Mick wanted to get going on the rehearsal, kept telling the others they really ought to get going, they only had the hall for three hours. Once he’d bundled them into the cars their departure left a huge silence, a company made up of wives, strangers and unfamiliar relatives feeling school-kid shy. Angel started to nod off and Moira put her to sleep on the chaise in the study, just below the drinks cabinet, tucked up in a pink blanket. Everyone else drifted off, some to walk, others to doze, Lesley to read and Moira and Fran to lie in bed together like sisters and chatter about health scares and family secrets. Downstairs, Angel woke up quivering and found herself staring at a bottle of vodka.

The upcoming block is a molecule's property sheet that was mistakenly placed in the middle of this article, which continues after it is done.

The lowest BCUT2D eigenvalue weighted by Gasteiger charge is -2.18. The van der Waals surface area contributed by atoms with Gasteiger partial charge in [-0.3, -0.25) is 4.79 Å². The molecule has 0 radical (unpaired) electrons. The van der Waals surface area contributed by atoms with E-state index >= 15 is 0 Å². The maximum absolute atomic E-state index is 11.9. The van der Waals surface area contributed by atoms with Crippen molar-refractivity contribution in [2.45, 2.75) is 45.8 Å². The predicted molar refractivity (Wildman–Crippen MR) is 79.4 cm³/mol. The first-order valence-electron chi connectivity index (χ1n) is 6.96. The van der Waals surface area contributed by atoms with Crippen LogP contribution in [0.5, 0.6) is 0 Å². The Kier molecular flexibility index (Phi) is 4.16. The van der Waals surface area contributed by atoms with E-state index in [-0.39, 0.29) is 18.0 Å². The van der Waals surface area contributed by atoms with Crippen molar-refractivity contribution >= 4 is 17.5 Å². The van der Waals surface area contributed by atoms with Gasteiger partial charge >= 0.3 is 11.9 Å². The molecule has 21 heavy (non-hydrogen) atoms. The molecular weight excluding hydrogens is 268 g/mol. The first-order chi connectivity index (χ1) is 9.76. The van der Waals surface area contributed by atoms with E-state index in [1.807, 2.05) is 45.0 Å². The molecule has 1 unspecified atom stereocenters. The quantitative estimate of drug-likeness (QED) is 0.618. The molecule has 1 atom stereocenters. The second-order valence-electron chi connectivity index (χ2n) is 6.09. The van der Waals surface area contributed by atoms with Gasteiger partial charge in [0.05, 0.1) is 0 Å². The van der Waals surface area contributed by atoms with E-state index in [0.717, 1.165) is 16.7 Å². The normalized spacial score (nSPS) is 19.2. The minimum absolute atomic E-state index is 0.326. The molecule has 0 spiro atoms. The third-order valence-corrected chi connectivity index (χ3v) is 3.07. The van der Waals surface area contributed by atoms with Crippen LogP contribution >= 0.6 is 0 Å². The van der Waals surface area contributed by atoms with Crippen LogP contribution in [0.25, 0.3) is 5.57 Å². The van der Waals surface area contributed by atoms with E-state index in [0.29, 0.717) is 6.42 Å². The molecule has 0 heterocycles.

200 people. 200 suppers. Invisible organisation. Foil balloons with 60 in red letters, streamers and poppers on every surface, 200 nameplates on the tables, a mirror-ball and coloured lights hanging well below the aircraft hangar ceiling, shrinking the space. Someone’s nephew and music college friends were playing something classical unheard in a corner, the unlit stage was already stacked with amps and drum-kit, a keyboard and guitars propped up like promises. Men in suits and men in jeans introduced themselves and their wives, in dresses and in jeans, exploring the paths that linked them to Sam in his sixtieth year. A small heap of gift-wrapped malt whiskeys were propped on a table, ribbons twisted together. Supper was slow and noisy with champagne corks and party poppers, laughter and gossip. When the cheese was being served, the boys slipped away, stripped down to their T-shirts and began the testing-testing preamble, adjusting amps, plectrums between teeth. Ad tried some complex riffs and laughed at his muffed notes. ‘Fumble Fingers!’ someone yelled and Ad beamed at them. Mick grimaced. The borrowed keyboard player played several flashy glissandos before turning his volume down at Mick’s order. He turned it up again when Mick moved away to test his harp off the mike. Sam and Rip, on drums and bass, the engine room, clocked each other’s presence, smiling. Then the lights came up and Mick leapt to the mike, cockrelling like Jagger as the band hammered into life behind him. The crowd roared their affection and swept onto the dance-floor as one. The band played for an hour, all the best soul and blues songs they knew and the dancers stayed with them, energising and energised. Angel, with her vodka flask for comfort, joined them and danced her teenage dance, cheering Mick’s harp playing and singing with his lyrics. ‘That’s my husband.’ she told everyone and they smiled at her. Lesley danced beside her, keeping watch.